Achieving structure takes time. Achieving normality does too. You can have two weeks of feeling as though you are ok and then a month of being super sad again. That’s ok. You have to embrace the grief and accept that you’re on a journey with it. It’s not something to hate. There are some things you can do to help though:

Make lists

If you feel as though you can’t get out of bed in the morning (which is perfectly acceptable) – make a list. It can be the simplest thing in the world: get out of bed, walk to the kitchen, open the cupboard, get the coffee out etc. A list is a rhythm that you can move to.

Self-care

I feel as though I add this advice to everything I write – but be gentle with yourself. Walking past Lush? Buy that bath bomb. Think an event is going to overwhelm you? Don’t go. Curl up in a blanket, watch your favourite films. Be as lovely and caring to yourself as you would be to your best friend.

Do nice things with nice people

You know that half-friend who puts you down whenever you see them? This is not their time. Surround yourself with your favourite people and do your favourite things. Let them look after you. Ask them to help you if you need it. They’re good eggs.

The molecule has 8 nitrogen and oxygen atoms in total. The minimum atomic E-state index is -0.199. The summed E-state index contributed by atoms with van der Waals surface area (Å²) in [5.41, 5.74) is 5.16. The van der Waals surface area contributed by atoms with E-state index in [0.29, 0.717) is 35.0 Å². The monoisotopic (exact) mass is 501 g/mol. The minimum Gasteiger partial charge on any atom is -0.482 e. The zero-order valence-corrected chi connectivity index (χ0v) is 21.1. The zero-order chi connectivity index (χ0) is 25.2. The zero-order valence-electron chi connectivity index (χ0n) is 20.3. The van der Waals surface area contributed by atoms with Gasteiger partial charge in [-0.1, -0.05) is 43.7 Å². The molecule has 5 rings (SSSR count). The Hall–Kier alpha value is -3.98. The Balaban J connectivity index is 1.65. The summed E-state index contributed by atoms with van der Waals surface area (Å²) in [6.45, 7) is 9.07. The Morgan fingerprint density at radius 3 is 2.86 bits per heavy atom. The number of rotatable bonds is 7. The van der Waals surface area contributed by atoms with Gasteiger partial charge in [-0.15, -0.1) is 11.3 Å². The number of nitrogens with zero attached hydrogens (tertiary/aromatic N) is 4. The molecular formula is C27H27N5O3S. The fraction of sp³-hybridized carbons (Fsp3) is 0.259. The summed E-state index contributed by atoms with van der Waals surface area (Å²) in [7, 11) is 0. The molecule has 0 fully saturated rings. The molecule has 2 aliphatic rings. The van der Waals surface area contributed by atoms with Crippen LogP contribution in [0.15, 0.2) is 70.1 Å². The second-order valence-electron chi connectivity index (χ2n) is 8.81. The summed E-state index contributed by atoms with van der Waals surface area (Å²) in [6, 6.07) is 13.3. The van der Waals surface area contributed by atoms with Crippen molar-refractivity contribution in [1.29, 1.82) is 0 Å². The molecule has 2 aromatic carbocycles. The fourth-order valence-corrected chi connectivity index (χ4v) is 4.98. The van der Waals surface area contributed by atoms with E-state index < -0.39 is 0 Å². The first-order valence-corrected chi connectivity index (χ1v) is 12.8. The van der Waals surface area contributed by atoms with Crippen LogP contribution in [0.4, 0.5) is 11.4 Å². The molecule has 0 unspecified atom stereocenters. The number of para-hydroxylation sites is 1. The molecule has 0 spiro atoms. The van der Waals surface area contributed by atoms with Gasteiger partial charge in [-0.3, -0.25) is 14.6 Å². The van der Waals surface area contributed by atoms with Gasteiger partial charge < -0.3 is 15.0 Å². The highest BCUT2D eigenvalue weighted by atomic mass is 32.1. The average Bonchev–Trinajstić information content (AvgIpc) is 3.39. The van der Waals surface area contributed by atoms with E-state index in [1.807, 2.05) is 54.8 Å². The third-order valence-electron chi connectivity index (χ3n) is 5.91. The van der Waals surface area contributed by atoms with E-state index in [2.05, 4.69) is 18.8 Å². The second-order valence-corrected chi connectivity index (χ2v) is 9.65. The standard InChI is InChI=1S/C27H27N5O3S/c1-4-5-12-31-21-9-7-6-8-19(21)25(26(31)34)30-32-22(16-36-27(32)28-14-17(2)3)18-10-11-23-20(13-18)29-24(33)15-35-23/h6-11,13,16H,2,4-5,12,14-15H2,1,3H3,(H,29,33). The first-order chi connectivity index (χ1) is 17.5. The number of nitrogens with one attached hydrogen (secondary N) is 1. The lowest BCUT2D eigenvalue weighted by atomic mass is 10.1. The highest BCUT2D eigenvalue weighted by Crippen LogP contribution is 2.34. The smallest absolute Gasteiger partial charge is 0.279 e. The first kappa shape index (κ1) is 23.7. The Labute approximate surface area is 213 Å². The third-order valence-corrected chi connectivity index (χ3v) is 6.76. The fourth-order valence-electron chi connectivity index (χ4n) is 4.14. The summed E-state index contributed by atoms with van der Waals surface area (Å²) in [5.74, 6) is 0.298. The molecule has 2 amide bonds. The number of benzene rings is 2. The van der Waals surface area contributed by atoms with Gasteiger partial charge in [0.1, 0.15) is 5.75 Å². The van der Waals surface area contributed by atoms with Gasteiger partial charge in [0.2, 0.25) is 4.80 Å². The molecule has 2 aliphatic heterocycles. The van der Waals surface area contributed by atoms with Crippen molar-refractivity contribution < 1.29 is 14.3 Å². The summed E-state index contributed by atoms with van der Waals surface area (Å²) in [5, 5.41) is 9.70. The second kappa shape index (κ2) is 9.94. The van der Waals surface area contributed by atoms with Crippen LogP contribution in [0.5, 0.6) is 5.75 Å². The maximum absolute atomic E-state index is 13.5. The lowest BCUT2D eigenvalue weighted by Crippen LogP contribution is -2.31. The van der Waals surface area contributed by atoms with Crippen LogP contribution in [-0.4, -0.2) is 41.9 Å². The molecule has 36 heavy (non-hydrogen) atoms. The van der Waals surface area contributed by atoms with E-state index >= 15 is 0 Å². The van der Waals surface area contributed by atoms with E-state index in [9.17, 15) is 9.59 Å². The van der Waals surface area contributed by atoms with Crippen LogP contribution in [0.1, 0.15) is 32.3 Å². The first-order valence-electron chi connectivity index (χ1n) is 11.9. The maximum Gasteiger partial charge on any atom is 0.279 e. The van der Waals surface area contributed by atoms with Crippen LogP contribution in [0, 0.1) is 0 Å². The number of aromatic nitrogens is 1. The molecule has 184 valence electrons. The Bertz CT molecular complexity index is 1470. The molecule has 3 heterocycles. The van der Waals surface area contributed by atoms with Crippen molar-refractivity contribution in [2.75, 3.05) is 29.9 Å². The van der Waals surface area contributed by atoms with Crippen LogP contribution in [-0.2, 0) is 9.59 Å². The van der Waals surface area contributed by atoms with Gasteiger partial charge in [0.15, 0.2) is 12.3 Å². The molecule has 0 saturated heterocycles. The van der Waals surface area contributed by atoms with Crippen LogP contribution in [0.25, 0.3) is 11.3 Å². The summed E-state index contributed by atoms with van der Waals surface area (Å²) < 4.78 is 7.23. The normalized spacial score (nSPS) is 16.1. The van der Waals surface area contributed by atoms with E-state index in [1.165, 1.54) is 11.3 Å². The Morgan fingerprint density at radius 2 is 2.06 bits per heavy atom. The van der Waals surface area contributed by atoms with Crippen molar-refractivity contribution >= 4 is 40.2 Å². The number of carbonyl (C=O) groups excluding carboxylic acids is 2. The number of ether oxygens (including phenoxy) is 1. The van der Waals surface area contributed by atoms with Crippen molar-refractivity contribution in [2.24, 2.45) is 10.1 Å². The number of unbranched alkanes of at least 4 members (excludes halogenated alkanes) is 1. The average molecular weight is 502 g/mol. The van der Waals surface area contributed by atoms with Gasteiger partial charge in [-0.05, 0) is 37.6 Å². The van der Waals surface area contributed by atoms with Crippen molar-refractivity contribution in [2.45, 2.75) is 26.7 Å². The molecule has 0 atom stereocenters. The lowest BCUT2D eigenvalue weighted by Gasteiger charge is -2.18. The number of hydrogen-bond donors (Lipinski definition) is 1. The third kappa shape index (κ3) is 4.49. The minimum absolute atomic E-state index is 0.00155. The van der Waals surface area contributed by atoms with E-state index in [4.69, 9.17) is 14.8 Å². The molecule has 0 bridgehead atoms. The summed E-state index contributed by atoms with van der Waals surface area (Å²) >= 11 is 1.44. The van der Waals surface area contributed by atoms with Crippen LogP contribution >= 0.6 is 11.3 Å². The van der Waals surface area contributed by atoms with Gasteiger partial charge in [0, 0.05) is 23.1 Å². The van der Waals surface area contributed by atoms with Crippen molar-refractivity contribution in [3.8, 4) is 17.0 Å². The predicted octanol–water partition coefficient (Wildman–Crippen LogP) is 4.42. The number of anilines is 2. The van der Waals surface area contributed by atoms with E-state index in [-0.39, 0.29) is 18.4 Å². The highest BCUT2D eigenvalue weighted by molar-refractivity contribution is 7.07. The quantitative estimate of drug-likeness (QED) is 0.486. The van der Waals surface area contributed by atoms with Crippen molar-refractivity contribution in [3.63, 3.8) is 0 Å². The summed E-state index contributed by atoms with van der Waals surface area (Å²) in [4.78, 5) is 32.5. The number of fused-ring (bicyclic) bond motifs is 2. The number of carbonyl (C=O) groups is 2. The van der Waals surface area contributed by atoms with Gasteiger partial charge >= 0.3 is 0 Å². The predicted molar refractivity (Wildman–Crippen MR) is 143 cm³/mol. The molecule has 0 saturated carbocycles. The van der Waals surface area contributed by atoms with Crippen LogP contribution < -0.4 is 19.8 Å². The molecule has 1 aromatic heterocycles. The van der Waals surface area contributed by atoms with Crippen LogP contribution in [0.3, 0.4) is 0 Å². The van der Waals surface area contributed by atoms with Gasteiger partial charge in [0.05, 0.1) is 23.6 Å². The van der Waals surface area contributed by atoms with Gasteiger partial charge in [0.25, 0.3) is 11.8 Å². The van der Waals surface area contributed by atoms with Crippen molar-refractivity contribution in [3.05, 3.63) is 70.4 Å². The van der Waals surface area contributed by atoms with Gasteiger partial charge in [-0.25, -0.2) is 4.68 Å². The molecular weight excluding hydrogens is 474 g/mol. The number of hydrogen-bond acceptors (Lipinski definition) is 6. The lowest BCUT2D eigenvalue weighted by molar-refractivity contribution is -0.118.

Pay attention to yourself

When there’s an anniversary coming up or something that you know is going to make you a little bit lower than usual, be aware of it. Make a plan around it and keep a close eye on your emotions. You can pre-empt a dip and prepare for it accordingly. Every year on Mum’s birthday I buy myself a gift that I think she would have enjoyed.

I’ve recently been in Amsterdam going through a different kind of grief, and the first couple of days were really challenging. I wanted to be at home and safe and instead I was spending time alone while my friend was working.

On the second day, I went cycling to find a Keith Haring mural (Peter was a big Keith Haring fan and it felt like fate that there should be a mural). The adventure of spending time alone and enjoying something that was entirely for me left me feeling so joyful. I spent the rest of the afternoon in an art gallery with a sense of peace that I’ve not achieved all year. Grief is such a hard thing to go through, and knowing how to go through it with yourself is one of the biggest challenges of all. You have to learn to give yourself so much love (which is a very good habit to be in any way, I highly recommend it).

As usual, feel free to message me if you ever want to chat – but if you do feel like you need extra support then I recommend grief counselling. You can read more about it here.

One response to “Grief and structure”

  1. Michael Hart says:

    Thank you Meg, these are exactly my feelings. I’ve tried to stay strong for everyone, but I still get bad days. I can pick up a small item (a CD for example), which will trigger a memory of my beloved daughter, your gorgeous mum and I just burst into tears. As time goes on, I am just learning to live with my grief and enjoying all the time I shared with Michele.

Leave a Reply

Your email address will not be published. Required fields are marked *